As I write this I am dreaming of making promotional videos to improve the public relations this restaurant has destroyed recently. Cut to me eating sushi and saying “oishi” which means delicious in Japanese. Or I might even do the video all in Korean saying “if you want to have a pleasant experience while you eat delicious food come here!”
Translation: “맛있는 음식을 먹을때 좋은 경험 있으면 조겠으면 여기오세요!” — probably a poor tanslation
Today after watching a performance with my family at Culver City’s Turning Point School, my sister, niece, and I made a stop at Yokohama Sushi. I was excited because I have seen this place countless times while moving around Culver City, but never had the opportunity to enjoy their food. It was my sister’s decision to eat here so I was looking forward to the experience.
Upon entering Yokohama we were greeted by our waitress who I assume said ‘welcome’ in Japanese. It was definitely Japanese. But since I am not as well versed in the Japanese language as I am in Korean I don’t know what she said. Anyhow, I greeted her with ‘Ohayo Gozaimas’ which as I am certain of means ‘good morning’ in Japanese. Our exchange continued:
Waitress: I am not Japanese. I am Korean.
Waitress: (to my sister) He is multilingual.
I then continued a conversation with the waitress in Korean. Come to find out we had several things in common including that her younger brother graduated from the university where I currently teach. She was very surprised by how much I knew about Korea and even more surprised that I can speak Korean pretty darn well.
She served our food. We ate. Service was adequate.
The bill arrived.
My sister and niece went into the bathroom. While I waited I decided to be a good uncle and brother so I paid for the meal. I, however, did not add a tip to the credit card slip. My reasons for doing so are just that, my reasons! The next sequence of events changed my day from smooth to unstable.
Darn that waitress for ruffling my feathers!
The waitress loudly says in front of the entire restaurant: “you don’t want to leave a tip?”
My sister upon hearing this was shocked because we being good customers always leave tips! I told my sister she could add a tip if she deemed it necessary, but I told her that I was not going to do it. The waitress continued about me not leaving a tip. She even went so far as to tell the other staff members that I wasn’t going to leave a tip. And she tried to guilt me into leaving a tip by mentioning that although I have lived in Korea over eight years where they don’t tip, (mind you) I was born an American so I should know that I must tip. But that’s the thing. I don’t have to. Her attempts to guilt me didn’t change my lack of a desire to leave a tip. It was more so that my sister was disappointed that I didn’t leave a tip that I felt bad.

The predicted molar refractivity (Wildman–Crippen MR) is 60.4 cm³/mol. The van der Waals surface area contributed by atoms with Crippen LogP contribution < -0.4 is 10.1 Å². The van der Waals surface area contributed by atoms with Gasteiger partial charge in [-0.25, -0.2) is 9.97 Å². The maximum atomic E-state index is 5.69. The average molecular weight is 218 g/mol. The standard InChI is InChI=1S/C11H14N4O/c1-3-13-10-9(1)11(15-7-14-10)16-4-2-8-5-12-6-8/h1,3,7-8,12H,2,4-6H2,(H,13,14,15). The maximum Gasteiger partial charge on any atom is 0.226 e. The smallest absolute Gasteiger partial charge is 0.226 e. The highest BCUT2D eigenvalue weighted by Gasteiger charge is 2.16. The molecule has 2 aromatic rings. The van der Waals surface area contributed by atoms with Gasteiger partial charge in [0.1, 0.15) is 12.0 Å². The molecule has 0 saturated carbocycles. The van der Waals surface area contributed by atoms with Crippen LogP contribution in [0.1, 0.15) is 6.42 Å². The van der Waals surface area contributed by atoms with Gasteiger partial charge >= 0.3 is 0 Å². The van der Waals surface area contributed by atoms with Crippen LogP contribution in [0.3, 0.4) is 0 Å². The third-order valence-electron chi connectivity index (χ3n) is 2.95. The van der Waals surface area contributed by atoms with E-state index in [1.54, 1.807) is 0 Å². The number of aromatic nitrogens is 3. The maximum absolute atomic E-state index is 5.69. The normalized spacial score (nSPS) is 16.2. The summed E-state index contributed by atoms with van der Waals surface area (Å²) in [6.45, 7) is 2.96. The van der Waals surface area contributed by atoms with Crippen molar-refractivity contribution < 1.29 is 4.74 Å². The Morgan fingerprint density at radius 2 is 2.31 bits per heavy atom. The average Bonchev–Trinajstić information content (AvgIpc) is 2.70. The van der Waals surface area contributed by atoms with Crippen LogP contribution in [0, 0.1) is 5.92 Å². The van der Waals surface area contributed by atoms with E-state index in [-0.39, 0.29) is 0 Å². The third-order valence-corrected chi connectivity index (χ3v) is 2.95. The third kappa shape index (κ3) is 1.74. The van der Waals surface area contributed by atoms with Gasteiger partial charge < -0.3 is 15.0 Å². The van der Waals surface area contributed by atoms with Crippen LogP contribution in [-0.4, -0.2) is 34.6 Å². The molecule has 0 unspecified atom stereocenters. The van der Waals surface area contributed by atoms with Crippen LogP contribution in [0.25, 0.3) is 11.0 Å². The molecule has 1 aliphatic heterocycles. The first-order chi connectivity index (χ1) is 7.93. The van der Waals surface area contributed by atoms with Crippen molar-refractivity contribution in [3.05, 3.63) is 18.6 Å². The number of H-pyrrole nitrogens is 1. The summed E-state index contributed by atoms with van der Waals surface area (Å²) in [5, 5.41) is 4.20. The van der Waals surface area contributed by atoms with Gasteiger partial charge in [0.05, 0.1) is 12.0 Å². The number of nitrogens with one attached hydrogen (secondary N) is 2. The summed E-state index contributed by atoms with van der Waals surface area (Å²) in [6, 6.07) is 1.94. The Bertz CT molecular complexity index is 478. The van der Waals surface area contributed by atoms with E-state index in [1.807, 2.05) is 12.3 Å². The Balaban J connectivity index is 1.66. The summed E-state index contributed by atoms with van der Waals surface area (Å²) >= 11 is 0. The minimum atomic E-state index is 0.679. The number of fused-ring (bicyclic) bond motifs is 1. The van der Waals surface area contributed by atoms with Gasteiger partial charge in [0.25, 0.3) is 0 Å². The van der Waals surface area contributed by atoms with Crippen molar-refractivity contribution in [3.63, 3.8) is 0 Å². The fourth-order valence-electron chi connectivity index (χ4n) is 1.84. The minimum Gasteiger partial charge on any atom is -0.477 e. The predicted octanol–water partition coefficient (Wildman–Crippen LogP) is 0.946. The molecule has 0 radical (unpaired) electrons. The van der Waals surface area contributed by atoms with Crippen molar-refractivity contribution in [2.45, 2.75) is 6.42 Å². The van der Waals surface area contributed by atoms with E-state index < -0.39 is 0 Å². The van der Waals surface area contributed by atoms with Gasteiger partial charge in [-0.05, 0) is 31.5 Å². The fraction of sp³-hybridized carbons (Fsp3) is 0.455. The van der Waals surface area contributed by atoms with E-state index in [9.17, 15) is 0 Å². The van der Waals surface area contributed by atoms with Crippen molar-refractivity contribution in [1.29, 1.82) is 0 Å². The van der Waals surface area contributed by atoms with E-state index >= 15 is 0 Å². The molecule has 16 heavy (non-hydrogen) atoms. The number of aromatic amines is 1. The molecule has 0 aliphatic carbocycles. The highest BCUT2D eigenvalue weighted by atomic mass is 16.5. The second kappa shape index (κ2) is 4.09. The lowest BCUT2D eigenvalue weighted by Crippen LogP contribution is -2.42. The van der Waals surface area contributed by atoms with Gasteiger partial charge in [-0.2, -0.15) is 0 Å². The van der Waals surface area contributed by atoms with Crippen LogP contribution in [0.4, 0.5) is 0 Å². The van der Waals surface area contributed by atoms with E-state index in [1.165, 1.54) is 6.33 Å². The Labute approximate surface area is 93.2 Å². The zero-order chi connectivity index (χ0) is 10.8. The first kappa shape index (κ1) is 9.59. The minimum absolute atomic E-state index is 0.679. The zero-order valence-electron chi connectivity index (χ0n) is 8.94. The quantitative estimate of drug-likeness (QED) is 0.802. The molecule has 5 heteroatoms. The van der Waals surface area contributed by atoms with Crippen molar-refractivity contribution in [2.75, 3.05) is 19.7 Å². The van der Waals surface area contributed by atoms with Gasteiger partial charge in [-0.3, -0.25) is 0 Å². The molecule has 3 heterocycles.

Long story short —
I felt worse because my sister mini-lectured me about leaving tips in America. I had been to several restaurants while back in the States and I did not leave tips. I did not once hear anyone complain.
Feeling worse I pondered how I had changed over the years I had been living in Korea. I really took this experience to heart and imagined that I was to blame for what transpired. Mentally exhausted after the ordeal I went to sleep in the middle of the day, which I haven’t done since I returned to Los Angeles because my days have all been pleasant and refreshing. This incident however certainly pissed me off.
I awoke out of my midday to early evening slumber to the news of another young black male being shot in another American city. This news further compromised the feeble state I was in following today’s ordeal. I immediately began to imagine that waitress calling the cops because I was being a cheapskate. My imagination continued to fill with images of a cop showing up only to side with the nice Korean restauranteer. Then in summarial judgement right in the restaurant I imagined the cop shooting me to appease the waitress. Just another thug murder in ‘Merica.
At some point after awaking I got the idea to search the customer reviews on Yelp! about Yokohama Sushi. I was relieved to learn that other customers, many were dissatisfied with their experience there. More than one review even included people sharing their own horrible experiences with being ordered to tip! Unbelievable.
Personally, I am just relieved that I am not alone. So relieved.
And to think I was even considering putting in an application there to work. I thought they could use That Brotha in Asia. Perhaps I could give them a refresher course on public relations and customer service. Or at least I could teach them about tipping in the US. The waitress told me she’d lived here for thirteen years.